Intraoperative photos show the hematoma (arrow) and a big broken vein (dovetail arrows) at the cortical fistula.
Figure 4
Figure 4:
Computed tomography scan after the second surgery shows reduced cerebral hematoma (arrow) in the left parietal and occipital lobes and midline shift (dovetail arrows). Scattered high-density signals are observed in the left occipital parietal lobe. The lateral ventricle and midline structures are slightly compressed and moved to the right. The surrounding edema is persistent.

One week later, the muscle strength of her right lower limb and right upper limb increased to grade 5 and 4, respectively. Magnetic resonance venography (MRV) showed the absence of a big vein in the left occipital parietal region (Fig. 5). Three months later, when she returned for cranioplasty, her brain swelling had significantly reduced, cerebral hematoma disappeared (Fig. 6), and muscle strength of the right limbs returned to normal. The patient was followed up for 9 months until the present day and has recovered well.

Figure 5
Figure 5:
Magnetic resonance venography shows a lack of the big drainage vein in the left occipital parietal region (arrow). The superior sagittal sinus, sinus confluence, superficial cerebral vein, internal cerebral vein, great vein, straight sinus, and inferior sagittal sinus are present. No filling defect is seen.
Figure 6
Figure 6:
Computed tomography scan shows that the cerebral hematoma has almost disappeared 3 months later in the left parietal and occipital lobes (arrow). A few high-density signals are seen in the left occipital parietal lobe. The surrounding edema is significantly reduced. Left meningoencephalocele is seen.

5 Discussion

Most intracranial arachnoid cysts are congenital and do not require any specific treatments. In some cases, the cysts may be enlarged and cause secondary hydrocephalus, leading to the appearance of clinical symptoms, which mainly manifest as increased intracranial pressure and local brain tissue compression. Occasionally, acute symptoms may be caused by cyst rupture and bleeding. Patients with an increased intracranial pressure often benefit from surgery. However, for patients with only headache, epilepsy, cognitive impairment, and other symptoms, but not secondary hydrocephalus or an evident increase in intracranial pressure, the benefit of surgery is uncertain.[5,6] For supratentorial cysts, improvement in symptoms after surgery was significantly associated with a reduction in cyst volume after surgery. A prospective study concluded that fenestration/resection surgery is controversial in the absence of cerebrospinal fluid-pathway blockage and objective signs and symptoms.[6,7]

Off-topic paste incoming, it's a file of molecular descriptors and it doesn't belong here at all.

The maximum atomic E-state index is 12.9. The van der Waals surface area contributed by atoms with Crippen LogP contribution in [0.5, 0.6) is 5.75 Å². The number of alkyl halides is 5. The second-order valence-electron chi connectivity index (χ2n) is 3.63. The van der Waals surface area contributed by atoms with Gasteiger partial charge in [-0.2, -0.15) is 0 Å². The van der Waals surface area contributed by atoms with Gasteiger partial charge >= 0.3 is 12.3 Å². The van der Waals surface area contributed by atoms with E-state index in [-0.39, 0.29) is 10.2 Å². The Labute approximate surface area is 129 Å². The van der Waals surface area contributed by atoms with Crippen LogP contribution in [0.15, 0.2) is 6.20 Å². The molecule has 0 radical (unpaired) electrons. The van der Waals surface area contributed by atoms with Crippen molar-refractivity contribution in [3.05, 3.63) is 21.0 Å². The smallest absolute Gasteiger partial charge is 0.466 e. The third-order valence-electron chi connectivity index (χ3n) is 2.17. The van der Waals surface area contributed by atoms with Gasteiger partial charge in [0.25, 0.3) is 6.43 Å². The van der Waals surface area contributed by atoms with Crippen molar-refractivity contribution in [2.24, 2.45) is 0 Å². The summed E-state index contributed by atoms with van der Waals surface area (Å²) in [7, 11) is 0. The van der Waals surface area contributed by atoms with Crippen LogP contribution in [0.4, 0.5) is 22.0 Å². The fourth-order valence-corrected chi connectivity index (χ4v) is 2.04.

There are no significant differences in the rate of symptom remission and reoperation, change in cyst size after 6 months of surgery, and mortality and disability rates among different operative approaches.[8] The shunt operation is relatively simple and involves slight injury; however, shunt-dependent and shunt-related complications may occur, such as infection, blockage, low intracranial pressure, and intracranial hemorrhage.[9] Cystectomy can quickly relieve symptoms, but the risk of surgery is higher, and the surgical incision is larger than that associated with fenestration and shunt surgery. In recent years, due to the improvement of endoscopic techniques, endoscopic cyst fenestration has been increasingly performed, especially for lesions in the skull base, midline, and middle cranial fossa, where direct craniotomy is difficult or may lead to extensive trauma. The advantage of endoscopy is that it allows more-direct access to the cyst, is less invasive, and involves less-serious complications than other procedures.[10–12] The stoma of cysts should be large enough to reduce damage to the surrounding structure, and the cyst should be opened to the adjacent cistern and ventricle. The endoscope uses high-definition and stereovision systems to observe the arachnoid cyst and its adjacent structure and can provide a simple and minimally invasive method for cyst-brain fistulas. Although some researchers believed that the recurrence rate after endoscopic surgery was high, a series of studies on endoscopic fenestration for arachnoid cysts reported a complication rate of 18.8% to 20.0% and a reoperation rate of 3.7% to 12.5%.[13–15] These complications are mainly short-term and include cerebrospinal fluid leakage, meningitis, subdural effusion, and subdural hematoma.[4] However, there are some limitations to neuroendoscopic fenestration. First, the maximum depth of endoscopy is 20 mm, which limits the depth of the field, and its transmission is through 2-dimensional images. Therefore, it is difficult to fully understand the entire spatial structure. For such large cysts, the wide, effective irradiation distance of the scope is not sufficient to fully realize the cyst wall and capsule structure in all directions due to the complex situation within the capsule; thus, it is difficult to define the specific anatomical position of the cyst. In such situations, stereotactic navigation systems may be helpful.[16] Second, the endoscopic field of vision is small, and there is a fish-eye-like distortion. In the absence of neuronavigation, it is necessary to repeatedly observe the cyst carefully from all angles in order to visualize the entire cyst and avoid vascular injury during operation, as high blood flow will quickly fill the cyst and cause unclear vision. It is difficult to control bleeding effectively and restore a clear view in a short time. Hence, it is very important to use 2 surgical instruments at the same time, which requires a large bone window and consequently reduces the advantage of endoscopy. Third, even for neuronavigation, accurate positioning is difficult owing to the spontaneous cystic fluid release and brain tissue retraction in the process of surgery. In such situations, craniotomy is a better option than endoscopy for the entire lesion.